Her pictures mostly depict landscapes or sceneries in nature which she paints with a minimalistic approach. These landscapes are complemented by works showing abstracted figures with a vigorous appeal.
Using her diverse palette of oil- and tempera colors the artist creates pictures that remind of expressionist landscape paintings or works by Edward Munch. In her earlier pieces, which depict figures, the painter concentrated on expression. In one (almost) duo-chromatic work you see a ghostly yellow figure which seemingly disperses into the deep-blue background. Further figures are holding their heads or are screaming. The furious power of her painting technique give the images their emotional nature. The images are so strong that they tend to pull the viewer in and at times the painter has lost herself inside them.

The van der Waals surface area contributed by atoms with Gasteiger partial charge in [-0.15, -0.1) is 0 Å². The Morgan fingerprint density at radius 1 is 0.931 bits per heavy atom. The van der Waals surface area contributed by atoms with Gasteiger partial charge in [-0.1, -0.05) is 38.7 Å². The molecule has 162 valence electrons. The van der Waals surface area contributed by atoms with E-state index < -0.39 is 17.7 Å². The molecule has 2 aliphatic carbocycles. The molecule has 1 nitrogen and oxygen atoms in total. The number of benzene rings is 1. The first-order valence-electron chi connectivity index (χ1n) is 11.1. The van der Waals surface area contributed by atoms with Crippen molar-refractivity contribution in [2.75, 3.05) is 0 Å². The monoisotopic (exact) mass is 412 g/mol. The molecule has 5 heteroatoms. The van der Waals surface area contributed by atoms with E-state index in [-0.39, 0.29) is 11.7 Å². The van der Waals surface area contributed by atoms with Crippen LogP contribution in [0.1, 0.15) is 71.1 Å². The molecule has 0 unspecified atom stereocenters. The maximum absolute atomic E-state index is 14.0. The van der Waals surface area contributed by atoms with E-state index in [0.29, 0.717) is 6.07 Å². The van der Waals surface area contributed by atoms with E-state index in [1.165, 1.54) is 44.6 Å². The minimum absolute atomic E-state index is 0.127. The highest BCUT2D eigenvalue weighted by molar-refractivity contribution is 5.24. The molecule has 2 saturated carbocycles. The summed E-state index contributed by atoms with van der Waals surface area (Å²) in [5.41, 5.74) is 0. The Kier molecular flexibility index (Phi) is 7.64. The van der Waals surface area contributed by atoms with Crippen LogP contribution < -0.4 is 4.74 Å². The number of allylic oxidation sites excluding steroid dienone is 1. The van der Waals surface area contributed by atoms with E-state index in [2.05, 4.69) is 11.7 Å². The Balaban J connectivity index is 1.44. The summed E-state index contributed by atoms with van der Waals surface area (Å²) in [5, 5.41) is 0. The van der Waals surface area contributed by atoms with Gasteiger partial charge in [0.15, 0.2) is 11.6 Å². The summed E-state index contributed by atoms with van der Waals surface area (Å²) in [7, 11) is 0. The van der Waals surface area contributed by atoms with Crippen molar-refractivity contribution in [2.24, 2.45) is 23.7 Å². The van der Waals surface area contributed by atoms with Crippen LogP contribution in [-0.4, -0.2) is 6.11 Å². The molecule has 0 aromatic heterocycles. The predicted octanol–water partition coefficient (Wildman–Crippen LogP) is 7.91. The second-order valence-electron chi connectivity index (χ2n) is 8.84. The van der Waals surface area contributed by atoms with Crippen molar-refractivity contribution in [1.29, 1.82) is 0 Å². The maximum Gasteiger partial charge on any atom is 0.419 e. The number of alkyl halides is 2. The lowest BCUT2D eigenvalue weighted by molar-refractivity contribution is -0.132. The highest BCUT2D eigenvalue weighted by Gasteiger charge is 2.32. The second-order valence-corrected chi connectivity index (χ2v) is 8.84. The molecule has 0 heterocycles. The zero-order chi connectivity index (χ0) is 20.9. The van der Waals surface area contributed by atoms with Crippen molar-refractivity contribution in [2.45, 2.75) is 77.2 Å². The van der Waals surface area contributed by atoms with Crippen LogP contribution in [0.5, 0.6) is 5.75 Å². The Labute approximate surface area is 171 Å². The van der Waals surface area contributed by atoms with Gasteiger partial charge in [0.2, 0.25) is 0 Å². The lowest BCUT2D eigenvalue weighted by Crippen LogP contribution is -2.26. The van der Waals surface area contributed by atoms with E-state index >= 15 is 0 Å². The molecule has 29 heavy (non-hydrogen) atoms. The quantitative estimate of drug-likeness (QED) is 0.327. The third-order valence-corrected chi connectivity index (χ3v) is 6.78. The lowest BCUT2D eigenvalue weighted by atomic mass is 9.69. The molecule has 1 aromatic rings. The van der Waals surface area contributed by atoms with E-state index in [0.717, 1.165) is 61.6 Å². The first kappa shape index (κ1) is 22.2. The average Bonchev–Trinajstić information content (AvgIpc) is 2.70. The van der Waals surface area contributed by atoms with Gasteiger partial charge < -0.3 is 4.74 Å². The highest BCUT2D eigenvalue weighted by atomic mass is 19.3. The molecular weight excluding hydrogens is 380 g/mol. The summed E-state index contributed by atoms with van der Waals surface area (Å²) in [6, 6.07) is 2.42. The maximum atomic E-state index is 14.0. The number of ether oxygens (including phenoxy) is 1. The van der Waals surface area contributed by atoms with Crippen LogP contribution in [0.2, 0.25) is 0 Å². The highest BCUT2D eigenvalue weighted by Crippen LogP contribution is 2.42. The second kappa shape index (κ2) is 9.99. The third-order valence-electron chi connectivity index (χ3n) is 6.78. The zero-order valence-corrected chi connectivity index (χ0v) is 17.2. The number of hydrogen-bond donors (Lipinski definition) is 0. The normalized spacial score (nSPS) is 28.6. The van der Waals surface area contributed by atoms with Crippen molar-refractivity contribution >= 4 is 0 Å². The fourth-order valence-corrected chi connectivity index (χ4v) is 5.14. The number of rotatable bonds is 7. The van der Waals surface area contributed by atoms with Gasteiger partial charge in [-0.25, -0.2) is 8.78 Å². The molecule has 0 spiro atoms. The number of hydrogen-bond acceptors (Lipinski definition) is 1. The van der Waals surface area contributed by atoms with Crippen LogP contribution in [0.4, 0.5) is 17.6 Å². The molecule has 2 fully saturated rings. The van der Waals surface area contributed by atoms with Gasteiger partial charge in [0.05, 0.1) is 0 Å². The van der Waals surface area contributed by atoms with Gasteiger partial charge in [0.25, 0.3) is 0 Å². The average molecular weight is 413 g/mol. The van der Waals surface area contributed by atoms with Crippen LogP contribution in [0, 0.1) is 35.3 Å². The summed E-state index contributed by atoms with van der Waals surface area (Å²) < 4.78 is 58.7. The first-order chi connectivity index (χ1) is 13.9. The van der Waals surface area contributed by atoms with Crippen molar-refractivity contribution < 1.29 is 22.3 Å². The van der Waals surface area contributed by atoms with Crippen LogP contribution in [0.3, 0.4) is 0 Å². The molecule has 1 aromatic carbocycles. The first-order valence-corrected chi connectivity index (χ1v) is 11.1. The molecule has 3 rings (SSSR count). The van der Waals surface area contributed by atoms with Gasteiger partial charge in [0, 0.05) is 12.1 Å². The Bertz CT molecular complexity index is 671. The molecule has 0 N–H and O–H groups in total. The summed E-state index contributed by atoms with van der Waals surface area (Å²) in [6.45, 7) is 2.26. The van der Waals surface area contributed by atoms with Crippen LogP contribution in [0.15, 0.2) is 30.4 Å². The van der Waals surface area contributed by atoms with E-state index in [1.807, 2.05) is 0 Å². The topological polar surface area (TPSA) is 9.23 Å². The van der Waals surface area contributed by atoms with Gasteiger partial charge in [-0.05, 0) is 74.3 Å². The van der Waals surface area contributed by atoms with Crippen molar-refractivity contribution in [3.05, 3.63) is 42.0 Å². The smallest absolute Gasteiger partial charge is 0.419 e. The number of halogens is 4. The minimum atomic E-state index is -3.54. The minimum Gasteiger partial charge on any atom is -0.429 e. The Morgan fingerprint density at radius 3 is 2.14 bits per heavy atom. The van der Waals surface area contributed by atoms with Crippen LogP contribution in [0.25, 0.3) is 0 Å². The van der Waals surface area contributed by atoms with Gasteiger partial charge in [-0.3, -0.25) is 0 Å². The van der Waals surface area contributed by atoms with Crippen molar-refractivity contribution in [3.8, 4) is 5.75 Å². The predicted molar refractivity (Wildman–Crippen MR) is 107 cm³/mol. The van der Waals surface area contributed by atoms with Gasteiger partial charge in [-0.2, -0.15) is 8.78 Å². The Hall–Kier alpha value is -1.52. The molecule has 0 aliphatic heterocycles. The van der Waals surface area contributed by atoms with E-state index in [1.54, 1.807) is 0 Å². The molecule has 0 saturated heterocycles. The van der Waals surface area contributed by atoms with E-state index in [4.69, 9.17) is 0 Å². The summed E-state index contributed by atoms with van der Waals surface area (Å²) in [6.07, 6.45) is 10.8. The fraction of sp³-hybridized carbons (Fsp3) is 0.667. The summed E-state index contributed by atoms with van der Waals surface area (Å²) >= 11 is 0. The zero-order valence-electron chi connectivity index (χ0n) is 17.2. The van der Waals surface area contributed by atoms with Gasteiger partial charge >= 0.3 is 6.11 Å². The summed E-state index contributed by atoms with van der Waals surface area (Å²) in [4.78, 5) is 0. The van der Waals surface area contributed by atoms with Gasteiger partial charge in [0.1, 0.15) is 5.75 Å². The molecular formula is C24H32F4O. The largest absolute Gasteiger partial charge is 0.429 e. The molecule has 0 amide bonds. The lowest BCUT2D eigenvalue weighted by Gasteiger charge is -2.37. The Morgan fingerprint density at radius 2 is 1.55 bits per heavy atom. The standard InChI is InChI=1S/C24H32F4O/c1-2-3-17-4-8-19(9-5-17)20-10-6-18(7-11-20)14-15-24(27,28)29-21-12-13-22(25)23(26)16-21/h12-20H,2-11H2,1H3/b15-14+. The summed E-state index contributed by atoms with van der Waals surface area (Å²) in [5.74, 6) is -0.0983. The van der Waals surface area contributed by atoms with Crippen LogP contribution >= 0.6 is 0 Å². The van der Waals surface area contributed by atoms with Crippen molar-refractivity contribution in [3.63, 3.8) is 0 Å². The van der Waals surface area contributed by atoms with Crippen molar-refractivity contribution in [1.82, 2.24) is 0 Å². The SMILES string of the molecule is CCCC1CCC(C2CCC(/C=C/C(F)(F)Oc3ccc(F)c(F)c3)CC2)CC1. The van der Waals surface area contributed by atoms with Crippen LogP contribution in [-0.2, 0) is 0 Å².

In her later works Bialek started to focus on landscapes and prove herself as a master of atmosphere. The change of subject in the oeuvre helped to ground the artist. She has a unique ability to enrich seemingly harmonic motifs with a touching depth. She continually paints trees, which are standing alone or in small groups. Bialek lets them sway in the wind dramatically or dips them in dark red or blue tones for sunrises or –sets. The supposedly idyllic paintings appear slightly deceptive on the viewer. There seems to be more behind the dislocated trees and the views on the sea or mountain villages than just nature romanticism. During her studies Bialek’s reception of her surroundings changed, which she more and more perceived as a threat. For the artist painting was the only way to deal with these feelings: “No matter how great my misery was, I always wanted to bring color into the pictures.”
The trained architect Bialek has been painting since 2003 in the studio of sculptor Karin Gralki and at Maria Neumair of Kaspar Hauser Stiftung. She lives in a sheltered housing project of Pinel gGmbH.